Tilda Swinton contends with familial ghosts in Joanna Hoggs’ vulnerable follow-up to her The Souvenir duology

The Eternal Daughter Review


Below is an advanced review out of the London Film Festival. The Eternal Daughter does not yet have a release date.

Social realism has been the benchmark of Joanna Hogg’s filmmaking since she burst onto the scene with Unrelated in 2007 but six films in, the British director has shifted gears a little. Taking inspiration from Gothic cinematic classics such as The Innocents and Night of the Demon, Hogg delivers a nervy, metatextual familial drama navigating the perils of memory and the unknowability of the people who raised us, with a ghostly undercurrent.
The keen supernatural influence is evident from the get-go. A mournful flute sets the atmospheric tone as the lights of a white taxi penetrate a thick, ominous evening fog. The cabbie regales a spooky tale to his outsider passengers, Rosalind and daughter Julie (both played by Tilda Swinton), as he drives them down a dark country lane towards an old stately manor in rural Wales that once belonged to the elderly mother’s relative. Thick trees and bushes isolate the aged aristocratic home, now a boutique hotel, with stone gargoyles keeping watch from above. Inside, the green glare from fire exit signs creates a sinister glow in quiet corridors and staircases with the portraits of long-dead inhabitants covering walls. Later, a crash zoom on Ros’ springer spaniel and a split-focus close-up of Julie and an empty doorway show Hoggs’ affection for genre hallmarks. She cements the eeriness with a soundscape layered with howling winds, shrieking foxes, and creaking doors that put filmmaker Julie increasingly on edge after she checks in the pair of them for her mother’s birthday.
The actor – Hogg’s real-life best friend since childhood – deftly takes over the role played by her own daughter, Honor Swinton-Byrne, in The Souvenir Parts One and Two. Middle-aged Julie is more sure of herself than her 20-something counterpart but retains an anxious quality that, combined with this mature forthrightness, frequently puts her at odds with the hotel’s receptionist-cum-waitress (Carly-Sophia Davies). Passive aggressive exchanges over kettles and room availability between the local Welsh girl and the English, upper-middle-class filmmaker add another layer of uncomfortable tension though these moments are not without humor. Hogg trains the camera on each woman’s face to hammer home each opponent’s unsaid war of wits with Davies’ thinly veiled contempt and bluntness towards Swinton’s flustered guest, earning several nervous giggles – as does an especially playful framing of Julie’s stern stare from the staircase down at the Welsh girl captured in a compact mirror. Davies certainly counters the expectation that “the customer is always right” to biting effect but as with all the characters in this intimate story, personal turmoil is never far from the surface of their actions.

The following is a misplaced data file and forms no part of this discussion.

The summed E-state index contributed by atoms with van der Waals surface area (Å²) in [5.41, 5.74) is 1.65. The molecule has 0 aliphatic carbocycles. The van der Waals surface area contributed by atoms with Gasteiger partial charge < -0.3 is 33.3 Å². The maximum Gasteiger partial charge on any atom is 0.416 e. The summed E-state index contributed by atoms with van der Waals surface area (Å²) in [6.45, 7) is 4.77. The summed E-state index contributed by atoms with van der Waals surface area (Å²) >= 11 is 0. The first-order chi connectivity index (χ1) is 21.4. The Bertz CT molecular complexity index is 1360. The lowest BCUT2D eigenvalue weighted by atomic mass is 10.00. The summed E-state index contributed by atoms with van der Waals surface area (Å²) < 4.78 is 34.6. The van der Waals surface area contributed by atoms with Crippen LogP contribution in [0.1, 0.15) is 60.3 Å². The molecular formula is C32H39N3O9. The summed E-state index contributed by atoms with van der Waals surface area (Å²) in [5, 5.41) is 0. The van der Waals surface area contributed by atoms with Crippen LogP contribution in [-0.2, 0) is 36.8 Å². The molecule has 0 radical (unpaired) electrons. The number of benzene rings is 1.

Rocking a gray perm and hard wrinkles, Swinton slots back into the role of Rosalind easily enough but she’s not the same woman; more docile and melancholy, the widow is no longer the caretaker in the relationship. There’s a hint of the Grey Gardens about this codependent bond; Julie is married but, in lieu of a child, has directed pent-up motherly energy back at her own. A cloud of wariness and weariness informs Swinton’s elderly turn as the thematic conceit of memory, and the memories we choose to pass on, slowly reveals itself through Julie’s desperate determination to crack the mystery of her mother. Is the house haunted? Or is Julie haunted by the guilt of “trespassing,” as she tells Joseph Mydell’s kindly night porter, into her mother’s life by secretly recording their conversations for use in her work?
Julie’s fretful nighttime excursions through the misty gardens and spooky manor at times feel repetitive, causing the pace to drag. The mother-daughter tête-à-tête, over card writing and the dinner table, are laden with knowing middle-class assertions about fish knives and awful relatives, but they don’t breathe as easily as when Swinton is dialoguing with another actor. That is, until the final act. Here Swinton, as Julie, leaves everything on the dining room table in a touching, vulnerable, cathartic release of emotion as the enigmatic layers of reality and memory unravel. Hogg’s commitment to open and honest introspection feels especially potent with her affecting use of genre staples and Swinton continues to be her most reliable, empathetic collaborator.
This story originally appeared on: IGN - Author:Hanna Ines Flint

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